Articles Posted in Mass Transit Accidents

Massachusetts state law is what controls the aspects of a wrongful death lawsuit that deals with who has the right to file the lawsuit in court. Typically, only Who Can File A Wrongful Death Lawsuit in Massachusetts New Bedfordimmediate family members of the victim have standing to sue the person or entity that caused the death. But the definition of immediate family is something a court may have to decide in today’s more flexible familial standards.

For the most part, it is simple to determine the immediate family that will seek such a claim. These would be a spouse, including domestic partners, and children of the deceased.

A partner who is not married or registered domestic partner, may have to file a special request to the court to get permission to file a wrongful death lawsuit. The same special permission may be required for step children or parents. If you fall within one of these classifications, the other side will challenge your right to collect in a wrongful death lawsuit. This is why it is important to hire experienced Massachusetts personal injury attorneys for your case.

In Sturbridge, a large pothole at Exit 9 of the Massachusetts Turnpike caused trouble for many vehicles on Monday. The Massachusetts Department of Massachusetts Turnpike pot Hole Disables VehiclesTransportation had to close down several lanes to fill in the pothole. The closure also affected the exit near Interstate 84 west.

The vehicles that came into contact with the potholes could not be moved and needed the assistance of the Massachusetts Department of Transportation emergency service patrol truck.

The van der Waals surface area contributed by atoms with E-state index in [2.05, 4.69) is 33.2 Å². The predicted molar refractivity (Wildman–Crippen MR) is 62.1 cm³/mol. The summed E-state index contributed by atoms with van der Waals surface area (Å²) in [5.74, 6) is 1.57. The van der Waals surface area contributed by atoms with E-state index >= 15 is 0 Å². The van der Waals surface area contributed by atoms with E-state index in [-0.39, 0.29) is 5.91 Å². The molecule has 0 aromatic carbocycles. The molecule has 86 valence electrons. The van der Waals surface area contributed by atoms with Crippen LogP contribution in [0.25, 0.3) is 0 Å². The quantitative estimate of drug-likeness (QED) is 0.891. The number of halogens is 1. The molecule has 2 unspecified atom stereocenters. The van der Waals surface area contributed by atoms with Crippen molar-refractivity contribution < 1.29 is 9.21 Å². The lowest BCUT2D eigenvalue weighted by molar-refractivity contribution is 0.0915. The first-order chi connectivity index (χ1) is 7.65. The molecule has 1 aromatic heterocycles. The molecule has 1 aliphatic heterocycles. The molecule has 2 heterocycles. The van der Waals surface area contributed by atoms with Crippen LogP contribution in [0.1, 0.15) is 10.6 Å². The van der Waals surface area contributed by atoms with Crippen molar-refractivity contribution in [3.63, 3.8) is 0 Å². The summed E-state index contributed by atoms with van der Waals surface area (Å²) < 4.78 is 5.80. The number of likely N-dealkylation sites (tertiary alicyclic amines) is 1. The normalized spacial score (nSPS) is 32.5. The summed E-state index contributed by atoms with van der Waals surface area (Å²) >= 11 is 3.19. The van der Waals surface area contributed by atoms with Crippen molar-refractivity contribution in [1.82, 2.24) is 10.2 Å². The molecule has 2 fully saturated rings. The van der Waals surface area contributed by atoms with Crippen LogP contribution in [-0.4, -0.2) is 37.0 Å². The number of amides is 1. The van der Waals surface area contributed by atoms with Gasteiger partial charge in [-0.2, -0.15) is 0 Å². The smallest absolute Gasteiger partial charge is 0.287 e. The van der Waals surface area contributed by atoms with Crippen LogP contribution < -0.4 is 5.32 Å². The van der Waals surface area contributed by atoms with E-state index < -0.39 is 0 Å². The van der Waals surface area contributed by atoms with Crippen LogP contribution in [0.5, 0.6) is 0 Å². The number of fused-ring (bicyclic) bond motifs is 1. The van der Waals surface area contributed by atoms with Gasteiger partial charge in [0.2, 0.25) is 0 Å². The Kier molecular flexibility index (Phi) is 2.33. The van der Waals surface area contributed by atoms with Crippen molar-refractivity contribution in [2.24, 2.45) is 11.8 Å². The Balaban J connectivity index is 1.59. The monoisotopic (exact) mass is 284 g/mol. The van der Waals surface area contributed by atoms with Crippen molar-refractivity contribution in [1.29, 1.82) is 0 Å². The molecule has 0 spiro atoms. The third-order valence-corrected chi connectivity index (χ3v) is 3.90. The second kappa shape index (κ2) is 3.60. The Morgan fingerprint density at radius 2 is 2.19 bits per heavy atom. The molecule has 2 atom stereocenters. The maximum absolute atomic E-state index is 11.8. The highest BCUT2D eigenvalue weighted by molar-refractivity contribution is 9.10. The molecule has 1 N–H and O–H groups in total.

There is no information on whether any of the drivers suffered injuries.

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Barletta construction workers were on a job location at the East Street Bridge in Westwood on Sunday afternoon. An Westwood Construction Site Accidentemployee was seriously injured in an accident, details of which were not yet released by Massachusetts Bay Transportation Authority. The workers were altering the bridge over East Street on which the Franklin Commuter Rail Line runs.

Along with the Massachusetts Bay Transportation Authority, State Police and the Occupational Safety and Health Administration (OSHA) are looking into the incident.

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Today, Hampden District Attorney representative James Leydon confirmed that the female who died in the train crossing on Memorial Drive just after 2 a.m. on Saturday was a Springfield resident named Kenisha ForbesSpringfield train crossing fatality

Further details establish that her Sport Utility Vehicle crashed into the rear of the train as it was barreling down the tracks.

The Motor Vehicle Homicide Unit of Hampden District Attorney’s Office, in conjunction with the Springfield Police Department are looking into how this could have occurred.

A few candles and rubbish mark the site of the accident.

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According to the Springfield Police Department, at around 2 a.m. Saturday, a Springfield woman was driving Springfield train track deathdown Memorial Drive at the same time that a train was crossing, causing a collision. Although, it was dark at that time, the woman would still have been able to see the train on the tracks. This area of tracks is not blocked off by crossing arms, but does include a visible “Yield” sign. The Springfield Fire Department removed the woman from her Chevy Tahoe, using the “Jaws of Life”. The impact was fatal and she was transported to Bay State Hospital where she was pronounced dead. There were no other occupants or injuries reported. The Hampden County District Attorney’s Office is currently investigating the situation.

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According to a recent news article from ABC 7 News, a 31-year-old man was killed in a horrific and confusing accident in which he was pinned between a commuter rail train and the station.  The accident happened during the evening rush hour when the victim was on his way home from work.